Editor's Viewpoint - Martini and Formula One - A Match Made in... Bahrain?
Bacardi unveiled its Martini tie-up with Formula One yesterday
Yesterday morning, I headed into London to attend an event that had been shrouded in secrecy. All I knew was that it concerned Bacardi's Martini brand and - according to the agency - would be “very, very cool”.
They turned out to be right. Along with about 80 other journalists, I was present at the announcement of Martini's headline sponsorship of the Williams Formula One racing team, which coincided with the unveiling of the 2014 season FW36 F1 car.
It was very, very cool.
It was also no expense spared. Cars had been laid on to take each of us to the event, which was co-hosted by former supermodel and latter-day auto fan Jodie Kidd.
Brand Martini has a long history with motor sport that dates back to 1968. The brand is also held in fond esteem by fans of motor racing: When I told my 70-something-year-old father what I'd witnessed, he sounded genuinely thrilled to hear of the arrival of the Williams Martini Racing team.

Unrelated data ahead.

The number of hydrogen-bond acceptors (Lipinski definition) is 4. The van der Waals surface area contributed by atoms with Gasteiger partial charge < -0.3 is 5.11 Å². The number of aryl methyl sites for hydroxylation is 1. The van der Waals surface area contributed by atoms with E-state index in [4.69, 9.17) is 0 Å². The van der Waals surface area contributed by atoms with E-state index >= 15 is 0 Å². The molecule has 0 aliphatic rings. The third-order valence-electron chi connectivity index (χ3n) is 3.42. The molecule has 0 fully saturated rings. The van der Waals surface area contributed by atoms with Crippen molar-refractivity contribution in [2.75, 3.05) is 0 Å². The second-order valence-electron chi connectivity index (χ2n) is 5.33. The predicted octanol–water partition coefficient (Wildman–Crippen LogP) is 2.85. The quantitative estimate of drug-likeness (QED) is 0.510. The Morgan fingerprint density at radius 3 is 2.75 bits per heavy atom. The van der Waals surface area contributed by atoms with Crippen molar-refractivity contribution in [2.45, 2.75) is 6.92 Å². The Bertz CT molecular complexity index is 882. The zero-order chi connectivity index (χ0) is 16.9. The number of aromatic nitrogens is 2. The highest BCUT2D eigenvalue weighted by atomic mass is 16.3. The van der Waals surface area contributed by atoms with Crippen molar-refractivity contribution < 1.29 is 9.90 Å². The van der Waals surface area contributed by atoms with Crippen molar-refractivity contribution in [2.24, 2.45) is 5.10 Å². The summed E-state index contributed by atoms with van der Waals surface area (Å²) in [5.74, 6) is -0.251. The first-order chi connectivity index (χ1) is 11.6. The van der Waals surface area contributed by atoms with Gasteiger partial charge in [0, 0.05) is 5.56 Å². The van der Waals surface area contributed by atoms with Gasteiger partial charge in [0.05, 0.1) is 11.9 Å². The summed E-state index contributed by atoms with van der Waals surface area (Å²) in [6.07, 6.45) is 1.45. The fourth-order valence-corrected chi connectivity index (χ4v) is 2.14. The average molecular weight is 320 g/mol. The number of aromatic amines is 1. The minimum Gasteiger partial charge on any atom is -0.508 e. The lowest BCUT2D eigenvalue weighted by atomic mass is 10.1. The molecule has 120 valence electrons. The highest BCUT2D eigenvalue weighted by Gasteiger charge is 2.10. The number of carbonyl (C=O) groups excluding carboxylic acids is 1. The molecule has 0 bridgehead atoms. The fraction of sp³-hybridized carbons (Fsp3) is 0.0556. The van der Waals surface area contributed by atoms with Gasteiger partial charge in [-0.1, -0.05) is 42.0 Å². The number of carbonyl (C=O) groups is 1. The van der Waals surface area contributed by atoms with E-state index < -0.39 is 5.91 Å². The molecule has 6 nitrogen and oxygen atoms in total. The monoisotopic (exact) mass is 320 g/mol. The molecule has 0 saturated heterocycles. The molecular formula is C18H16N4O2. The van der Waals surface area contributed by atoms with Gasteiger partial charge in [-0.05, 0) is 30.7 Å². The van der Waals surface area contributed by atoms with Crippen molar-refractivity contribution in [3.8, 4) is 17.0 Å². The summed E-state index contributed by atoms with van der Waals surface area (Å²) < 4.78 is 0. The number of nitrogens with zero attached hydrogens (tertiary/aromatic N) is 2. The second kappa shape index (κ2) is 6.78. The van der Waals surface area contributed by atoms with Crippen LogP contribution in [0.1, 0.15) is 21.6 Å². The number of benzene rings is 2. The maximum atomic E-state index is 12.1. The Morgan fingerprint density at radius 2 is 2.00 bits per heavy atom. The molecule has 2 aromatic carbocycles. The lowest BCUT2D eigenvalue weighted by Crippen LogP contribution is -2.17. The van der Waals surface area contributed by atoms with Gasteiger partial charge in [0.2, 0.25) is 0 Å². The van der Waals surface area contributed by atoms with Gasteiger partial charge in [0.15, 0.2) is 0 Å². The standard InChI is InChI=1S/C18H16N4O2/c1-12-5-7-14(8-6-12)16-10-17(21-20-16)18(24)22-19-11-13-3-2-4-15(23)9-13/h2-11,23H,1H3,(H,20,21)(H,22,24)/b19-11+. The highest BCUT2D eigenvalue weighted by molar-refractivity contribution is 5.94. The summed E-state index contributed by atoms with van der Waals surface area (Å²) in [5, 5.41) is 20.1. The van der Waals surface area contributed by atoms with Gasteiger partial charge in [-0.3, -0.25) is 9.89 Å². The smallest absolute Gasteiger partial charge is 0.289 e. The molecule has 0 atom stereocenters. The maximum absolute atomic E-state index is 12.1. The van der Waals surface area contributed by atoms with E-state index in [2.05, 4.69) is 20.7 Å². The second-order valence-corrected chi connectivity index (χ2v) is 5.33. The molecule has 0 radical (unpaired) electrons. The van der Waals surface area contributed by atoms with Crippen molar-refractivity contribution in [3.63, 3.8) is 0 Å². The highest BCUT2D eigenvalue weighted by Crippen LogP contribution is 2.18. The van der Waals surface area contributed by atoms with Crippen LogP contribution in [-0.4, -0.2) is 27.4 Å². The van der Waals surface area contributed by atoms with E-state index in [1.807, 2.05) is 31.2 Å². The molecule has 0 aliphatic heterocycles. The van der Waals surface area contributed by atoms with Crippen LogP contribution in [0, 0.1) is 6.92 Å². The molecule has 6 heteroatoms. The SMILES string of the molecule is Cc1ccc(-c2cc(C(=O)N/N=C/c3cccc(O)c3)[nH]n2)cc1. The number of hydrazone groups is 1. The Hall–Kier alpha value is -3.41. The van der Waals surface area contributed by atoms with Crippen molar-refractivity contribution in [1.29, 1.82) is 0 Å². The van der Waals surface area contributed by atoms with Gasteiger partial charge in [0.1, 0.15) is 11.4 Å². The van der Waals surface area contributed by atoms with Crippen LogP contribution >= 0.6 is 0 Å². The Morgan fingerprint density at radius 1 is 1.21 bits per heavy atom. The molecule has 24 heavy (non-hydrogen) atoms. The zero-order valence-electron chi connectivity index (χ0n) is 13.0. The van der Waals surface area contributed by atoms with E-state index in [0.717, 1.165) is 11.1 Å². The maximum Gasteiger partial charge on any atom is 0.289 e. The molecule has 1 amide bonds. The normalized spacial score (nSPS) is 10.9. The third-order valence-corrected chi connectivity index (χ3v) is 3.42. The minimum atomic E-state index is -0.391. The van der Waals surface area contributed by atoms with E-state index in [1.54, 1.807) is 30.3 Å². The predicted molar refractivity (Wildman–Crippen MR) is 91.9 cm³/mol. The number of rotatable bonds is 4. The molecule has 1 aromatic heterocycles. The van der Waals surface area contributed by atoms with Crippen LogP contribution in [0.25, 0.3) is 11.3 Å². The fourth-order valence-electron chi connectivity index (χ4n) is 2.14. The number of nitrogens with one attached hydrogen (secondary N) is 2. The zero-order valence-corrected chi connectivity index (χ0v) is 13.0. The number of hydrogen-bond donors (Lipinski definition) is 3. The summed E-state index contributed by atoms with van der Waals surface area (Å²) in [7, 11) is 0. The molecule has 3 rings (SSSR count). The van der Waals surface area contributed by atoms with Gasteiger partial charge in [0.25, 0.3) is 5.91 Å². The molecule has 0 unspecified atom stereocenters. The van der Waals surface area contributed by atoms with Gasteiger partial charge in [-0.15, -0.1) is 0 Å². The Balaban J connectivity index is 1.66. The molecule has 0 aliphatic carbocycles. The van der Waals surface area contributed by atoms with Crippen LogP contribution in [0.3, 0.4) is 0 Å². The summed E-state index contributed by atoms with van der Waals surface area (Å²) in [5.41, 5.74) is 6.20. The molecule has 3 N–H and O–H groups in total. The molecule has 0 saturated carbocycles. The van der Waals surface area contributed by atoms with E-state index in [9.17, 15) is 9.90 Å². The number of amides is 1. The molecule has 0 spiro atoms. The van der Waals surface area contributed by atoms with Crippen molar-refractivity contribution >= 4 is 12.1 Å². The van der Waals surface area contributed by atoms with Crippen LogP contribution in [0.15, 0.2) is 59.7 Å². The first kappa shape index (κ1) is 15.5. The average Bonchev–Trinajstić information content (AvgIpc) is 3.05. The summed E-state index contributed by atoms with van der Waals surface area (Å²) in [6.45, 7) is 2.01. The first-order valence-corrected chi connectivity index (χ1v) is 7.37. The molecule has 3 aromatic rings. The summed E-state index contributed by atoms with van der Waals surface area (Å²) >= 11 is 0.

Details behind the tie-up were understandably scant (Bacardi being a privately-held company): The deal is “multi-year” and no financial amounts were disclosed. One thing we can be sure of: It sure as hell won't be cheap for Bacardi.
Back in 2005, when Diageo started its non-lead sponsorship of the McLaren Mercedes F1 team with Johnnie Walker, the company said it would spend between GBP10m and GBP15m per year on the tie-up and supporting marketing.
Bacardi and the Martini team will be spending far north of that. Mobile telecoms company Vodafone, until last year the head sponsor of McLaren, is one of F1's biggest spenders, forking out around US$75m.
As Formula One looks to travel further afield, focusing on emerging markets and their burgeoning middle class, the figures seem likely to grow ever more lucrative.
What surprises me is that a brand so entrenched in the developed markets as Martini should want to get as involved in F1 as to be headline sponsor. F1 has always been a circus, but its audience has changed massively since the 1960s and 1970s.
Is Martini set to undergo a renaissance in China? In Malaysia? In Singapore? In Bahrain?
Bacardi will certainly hope so.
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